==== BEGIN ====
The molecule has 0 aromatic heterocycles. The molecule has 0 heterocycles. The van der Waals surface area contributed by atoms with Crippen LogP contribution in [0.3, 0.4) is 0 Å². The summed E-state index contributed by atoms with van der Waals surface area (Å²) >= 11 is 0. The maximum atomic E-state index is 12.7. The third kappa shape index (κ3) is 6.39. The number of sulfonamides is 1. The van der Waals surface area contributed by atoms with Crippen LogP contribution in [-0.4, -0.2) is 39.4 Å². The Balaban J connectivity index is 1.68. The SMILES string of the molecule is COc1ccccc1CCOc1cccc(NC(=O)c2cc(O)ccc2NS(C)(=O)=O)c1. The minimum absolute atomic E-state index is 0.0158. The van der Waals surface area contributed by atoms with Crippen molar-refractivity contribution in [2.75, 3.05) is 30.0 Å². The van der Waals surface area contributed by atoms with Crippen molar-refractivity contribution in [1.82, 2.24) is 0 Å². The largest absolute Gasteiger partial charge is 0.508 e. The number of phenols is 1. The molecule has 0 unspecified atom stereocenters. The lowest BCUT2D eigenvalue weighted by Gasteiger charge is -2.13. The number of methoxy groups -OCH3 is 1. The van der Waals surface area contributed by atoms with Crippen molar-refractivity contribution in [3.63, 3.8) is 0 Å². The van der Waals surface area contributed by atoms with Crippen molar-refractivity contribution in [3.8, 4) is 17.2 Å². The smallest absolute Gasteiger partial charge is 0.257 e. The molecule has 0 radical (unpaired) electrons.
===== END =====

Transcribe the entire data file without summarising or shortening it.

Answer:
The molecule has 0 aromatic heterocycles. The molecule has 0 heterocycles. The van der Waals surface area contributed by atoms with Crippen LogP contribution in [0.3, 0.4) is 0 Å². The summed E-state index contributed by atoms with van der Waals surface area (Å²) >= 11 is 0. The maximum atomic E-state index is 12.7. The third kappa shape index (κ3) is 6.39. The number of sulfonamides is 1. The van der Waals surface area contributed by atoms with Crippen LogP contribution in [-0.4, -0.2) is 39.4 Å². The Balaban J connectivity index is 1.68. The SMILES string of the molecule is COc1ccccc1CCOc1cccc(NC(=O)c2cc(O)ccc2NS(C)(=O)=O)c1. The minimum absolute atomic E-state index is 0.0158. The van der Waals surface area contributed by atoms with Crippen molar-refractivity contribution in [2.75, 3.05) is 30.0 Å². The van der Waals surface area contributed by atoms with Crippen molar-refractivity contribution in [1.82, 2.24) is 0 Å². The largest absolute Gasteiger partial charge is 0.508 e. The number of phenols is 1. The molecule has 0 unspecified atom stereocenters. The lowest BCUT2D eigenvalue weighted by Gasteiger charge is -2.13. The number of methoxy groups -OCH3 is 1. The van der Waals surface area contributed by atoms with Crippen molar-refractivity contribution in [3.63, 3.8) is 0 Å². The van der Waals surface area contributed by atoms with Crippen molar-refractivity contribution in [3.8, 4) is 17.2 Å². The smallest absolute Gasteiger partial charge is 0.257 e. The molecule has 0 radical (unpaired) electrons.